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ALL OVER A PENNY STAMP.

; ATTACK UPON AN OFFICER.

---DEATH OF LADY MARGARET…

NEW COUNTY COURT JUDGE.

ONLY BACHELORS ELIGIBLE.

MARRIAGE RATE RECORD.

,ABOUT RUSSIAN TEA.

PENSIONS TO OFFICERS.j

ELIZABETH'S LONDON.

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ELIZABETH'S LONDON. The London Reform Union secured a very lijirge and distinguished audience for its meeting the other night, when the Bishop of London lectured on London in the Age of Elizabeth." For chairman there was Mr. II. II. Asquith, M.P., and amongs the audience were Lord and Lady Ribblesdale, Sir Arthur and Lady Arnold, Mr. T. Lough, M.P., Mr. T. McKinnon Wood, the Rev. Prebendary Ingram, Sir Charles Elliott,, Mr. Hudson Kearley, M.P., Canon Wilberforce, the Rev. W. Hardy Harwood, the Hon. and Rev. J. J. Adderley, Canon Barker, and nfany representative London men. :1 The Bishop of London began by giving a sketch of the topography of London in the time of Eliza- beth. The people were grouped in the City, [andr what were now crowded neighbourhoods jveroi then open fields. iDr.^Creightoix said he had known an old lady in North London who lived to. be [105,. and she in her youth could remember going to see the cows milked in what was now Finsbury- circus, and then walking across the fields to the village of Islington. St. Marti n's-in-t]Ae-.Fielda told by its name its remoteness. Westminster was a village grouped round the royal palace ..there.. On the other side of the river was the.JittJg, ward-. of Southwark. There were: fogs, but no Smoke. The growth of London was jaist beginning, and con- tinued, in spite of all attempts to check it. But the Londoners lived in London, and villadom was un- known. The merchant lived over his place of busi- ness, and in the same street as the workman or the lord. The streets were either torrents of dirt or paved with black mud; coaches were introduced in 1564. The Thames was the silent highway of London, and 2000 wherries plied upon its waters. Londoners of the time of Elizabeth had learnt the truth that the dignity of public life needed adequate expression, and the Lord Mayor's Show existed then in much the same way as at the present day, save that the Lord Mayor went to Westminster in his barge. The water that Londoners drank in Elizabeth's day came from the Thames, and from conduits fed by streams from the northern hills. In the time of James I., the question became a difficult one, and it had remained a difficult one ever since. He could not describe the lighting of the streets, because they were not I ighted at all. It was a day of hard-headed and long-headed men, who were keen after business and after profits; indeed, he was not sure ,that as many secret commissions were not taken then as now. The amusements-of the people consistedr of bull and bear-baiting, and the exhibition of mon- strosities of all kinds. Gambling was very prevalent, and much of the life of the City centred in the tavern, which was the rendezvous for all who had news to impart, or who sought it. The London apprentice was a feature of the time, and he was given to expressing the prevailing feeling of the country upon foreign affairs in a somewhat vigorous manner. Dr. Creighton said the question might be asked What sort of men were there living in those days ? That question he answered by reading a collection of opinions of foreigners who visited England in those days, and whose opinions (seeing there were no newspapers) must be regarded as unbiassed. They all concurred in, the opinion that the English women were the most beautiful in the world, which he regarded as being a proof of their discernment and impartiality. They also agreed with singular unanimity that Englishmen thought very much of themselves, and very little of the people of other nations. So that it seemed as though the people of the time of Eliza- beth were then engaged in the. same task as that in which the people of the present day were employedâ that of impressing foreign countries with the sense of our own greatness, of which we are so profoundly conscious ourselves. The Rev. Hardy Harwood moved avete of thankr to the Bishop for his lecture. BISHOP OUGHT TO HAVE BEEN A DRAMATIST. Mr. Bernard Shaw, in seconding, said thfe Bishop of London was not only, an eminent Churchman but an eminent citizen and an eminent literary man. Some time ago he read a work of Dr. Creighton's dealing with the times of Alexander VI. and Csesar Borgia, and after reading it he felt what a pity it was that the bishop was not a dramatist. If plays were written by bishops as well as sermons, they would have much more influence. As it was, he had to preach sermons in his plays. Dr. Creighton had mentioned that on Bankside might be found bear- gardens, theatres, and places of amusement." The endeavour to turn theatres into places of amuse- ment was still going on. Another characteristic of the days of Elizabeth was that copyright for authors had not been invented. Since then, however, an author had the profit of his works for 42 years, and no longer. He thought that principle might be well extended to the water supply and other matters affecting London. The resultof giving a man a right to his own productions for ever might be seen in the present appearance of the people of London; whilst if they waited to see the benefit of limiting this right to only 42 years they had only to look at the Bishop and himself. Canon Wilberforce moved, and Sir Charles Elliott seconded, a vote of thanks to the chairman, to which Mr. Asquith briefly responded.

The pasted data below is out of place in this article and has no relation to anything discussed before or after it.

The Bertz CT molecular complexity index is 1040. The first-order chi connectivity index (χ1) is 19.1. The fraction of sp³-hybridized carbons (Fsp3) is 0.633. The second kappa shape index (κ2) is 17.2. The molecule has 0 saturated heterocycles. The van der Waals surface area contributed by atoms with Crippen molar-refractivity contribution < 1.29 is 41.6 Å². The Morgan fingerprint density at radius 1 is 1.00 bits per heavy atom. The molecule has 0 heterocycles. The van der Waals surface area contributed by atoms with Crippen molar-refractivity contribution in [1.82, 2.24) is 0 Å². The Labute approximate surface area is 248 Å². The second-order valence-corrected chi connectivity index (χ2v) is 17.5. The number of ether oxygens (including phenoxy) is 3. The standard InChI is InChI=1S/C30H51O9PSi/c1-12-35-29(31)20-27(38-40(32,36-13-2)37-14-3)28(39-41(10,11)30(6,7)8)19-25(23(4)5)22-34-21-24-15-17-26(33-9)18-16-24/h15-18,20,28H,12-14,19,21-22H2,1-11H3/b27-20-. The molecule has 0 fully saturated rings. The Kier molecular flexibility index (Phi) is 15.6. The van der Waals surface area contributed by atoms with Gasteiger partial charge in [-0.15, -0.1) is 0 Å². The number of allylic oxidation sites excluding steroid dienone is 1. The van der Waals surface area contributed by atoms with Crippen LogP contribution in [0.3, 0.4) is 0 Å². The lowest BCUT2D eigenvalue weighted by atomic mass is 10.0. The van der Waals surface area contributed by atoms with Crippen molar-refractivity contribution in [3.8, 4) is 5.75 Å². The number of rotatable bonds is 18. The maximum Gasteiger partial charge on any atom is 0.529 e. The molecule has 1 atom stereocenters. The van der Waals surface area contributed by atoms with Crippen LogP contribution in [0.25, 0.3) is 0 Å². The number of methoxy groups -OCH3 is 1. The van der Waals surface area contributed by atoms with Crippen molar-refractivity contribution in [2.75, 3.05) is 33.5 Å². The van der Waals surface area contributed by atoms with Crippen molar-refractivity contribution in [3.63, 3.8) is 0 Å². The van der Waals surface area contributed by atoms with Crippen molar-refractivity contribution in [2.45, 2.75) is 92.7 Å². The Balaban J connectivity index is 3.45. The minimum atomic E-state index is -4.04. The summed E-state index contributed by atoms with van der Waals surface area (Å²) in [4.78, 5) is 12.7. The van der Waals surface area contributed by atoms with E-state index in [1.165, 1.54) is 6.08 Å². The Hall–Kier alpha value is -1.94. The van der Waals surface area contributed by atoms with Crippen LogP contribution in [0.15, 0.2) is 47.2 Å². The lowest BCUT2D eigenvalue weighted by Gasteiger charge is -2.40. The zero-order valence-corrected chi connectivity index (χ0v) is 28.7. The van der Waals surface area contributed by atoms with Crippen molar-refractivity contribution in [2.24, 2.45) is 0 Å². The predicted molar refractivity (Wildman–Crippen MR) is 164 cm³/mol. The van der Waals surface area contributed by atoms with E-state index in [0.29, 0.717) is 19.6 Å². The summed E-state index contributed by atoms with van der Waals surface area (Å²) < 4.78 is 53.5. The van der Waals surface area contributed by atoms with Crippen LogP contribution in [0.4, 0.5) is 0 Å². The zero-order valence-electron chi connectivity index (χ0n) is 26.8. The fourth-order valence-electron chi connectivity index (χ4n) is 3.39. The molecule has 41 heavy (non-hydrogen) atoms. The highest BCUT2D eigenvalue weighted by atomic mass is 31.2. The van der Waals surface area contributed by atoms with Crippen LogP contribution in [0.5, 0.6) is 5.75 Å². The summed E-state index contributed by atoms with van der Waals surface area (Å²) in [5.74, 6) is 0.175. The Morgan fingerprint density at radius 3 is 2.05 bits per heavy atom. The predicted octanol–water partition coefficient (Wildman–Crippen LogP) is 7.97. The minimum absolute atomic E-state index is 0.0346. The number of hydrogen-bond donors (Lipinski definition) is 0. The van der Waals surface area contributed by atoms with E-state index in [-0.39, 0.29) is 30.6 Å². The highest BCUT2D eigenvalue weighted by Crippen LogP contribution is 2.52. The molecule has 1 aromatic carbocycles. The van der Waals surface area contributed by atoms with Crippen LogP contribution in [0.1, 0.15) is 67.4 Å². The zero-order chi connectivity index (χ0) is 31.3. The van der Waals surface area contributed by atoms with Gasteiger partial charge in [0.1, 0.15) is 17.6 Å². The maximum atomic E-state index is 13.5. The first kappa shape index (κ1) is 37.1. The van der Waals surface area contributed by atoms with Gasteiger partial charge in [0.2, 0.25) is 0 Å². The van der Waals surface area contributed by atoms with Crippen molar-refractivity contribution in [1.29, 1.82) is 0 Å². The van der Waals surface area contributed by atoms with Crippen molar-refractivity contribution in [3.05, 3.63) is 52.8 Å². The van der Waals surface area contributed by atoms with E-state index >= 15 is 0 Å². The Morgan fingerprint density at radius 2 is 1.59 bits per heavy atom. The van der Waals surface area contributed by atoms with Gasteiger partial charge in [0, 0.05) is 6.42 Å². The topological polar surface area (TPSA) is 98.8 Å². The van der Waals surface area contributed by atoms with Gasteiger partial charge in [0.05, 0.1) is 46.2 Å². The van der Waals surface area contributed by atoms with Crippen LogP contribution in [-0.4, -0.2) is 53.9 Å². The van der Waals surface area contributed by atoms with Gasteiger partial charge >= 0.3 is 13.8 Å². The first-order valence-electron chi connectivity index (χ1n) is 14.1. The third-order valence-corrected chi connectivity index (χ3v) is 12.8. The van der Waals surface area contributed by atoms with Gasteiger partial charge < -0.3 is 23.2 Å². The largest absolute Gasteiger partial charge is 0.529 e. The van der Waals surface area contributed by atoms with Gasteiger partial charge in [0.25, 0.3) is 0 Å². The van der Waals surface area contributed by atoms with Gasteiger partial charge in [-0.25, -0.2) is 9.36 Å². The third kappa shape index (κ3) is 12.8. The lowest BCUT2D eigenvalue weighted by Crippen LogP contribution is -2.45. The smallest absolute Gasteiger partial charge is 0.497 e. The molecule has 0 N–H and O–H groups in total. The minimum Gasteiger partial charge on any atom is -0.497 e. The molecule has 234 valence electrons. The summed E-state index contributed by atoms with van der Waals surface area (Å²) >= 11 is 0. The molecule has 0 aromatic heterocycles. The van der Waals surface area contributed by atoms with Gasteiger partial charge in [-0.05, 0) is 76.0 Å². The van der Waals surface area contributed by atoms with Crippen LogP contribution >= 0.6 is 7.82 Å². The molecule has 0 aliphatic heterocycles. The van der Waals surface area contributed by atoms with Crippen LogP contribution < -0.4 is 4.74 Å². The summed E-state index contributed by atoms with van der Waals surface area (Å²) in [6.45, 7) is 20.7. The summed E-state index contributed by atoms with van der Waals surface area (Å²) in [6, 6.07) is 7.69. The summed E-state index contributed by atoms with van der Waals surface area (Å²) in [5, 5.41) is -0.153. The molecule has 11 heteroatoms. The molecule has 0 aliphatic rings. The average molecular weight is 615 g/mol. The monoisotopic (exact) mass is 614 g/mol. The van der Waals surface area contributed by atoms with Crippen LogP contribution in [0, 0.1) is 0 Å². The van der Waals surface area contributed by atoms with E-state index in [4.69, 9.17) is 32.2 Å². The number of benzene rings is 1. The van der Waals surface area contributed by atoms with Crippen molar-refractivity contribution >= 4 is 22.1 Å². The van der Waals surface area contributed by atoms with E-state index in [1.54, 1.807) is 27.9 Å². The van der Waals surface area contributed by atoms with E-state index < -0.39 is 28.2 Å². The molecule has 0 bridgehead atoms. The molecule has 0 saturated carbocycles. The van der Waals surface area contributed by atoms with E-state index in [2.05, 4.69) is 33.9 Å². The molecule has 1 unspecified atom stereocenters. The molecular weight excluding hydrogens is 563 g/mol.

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-----A FAVOURITE FIELD FOR…

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THE BOLINGBROKE HEIR. j

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i SIR M. HICKS BEACH ON COMMERCE.

MAX O'RELL'S MISADVENTURE.

FROM PRISON TO "THE FRONT."I

AMERICA'S MINERAL WEALTH.

THE LADY DOCTOR VOLUNTEER.

EXPLORATIONS IN CENTRAL ASIA.¡

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!NEW METHOD OF EXECUTION.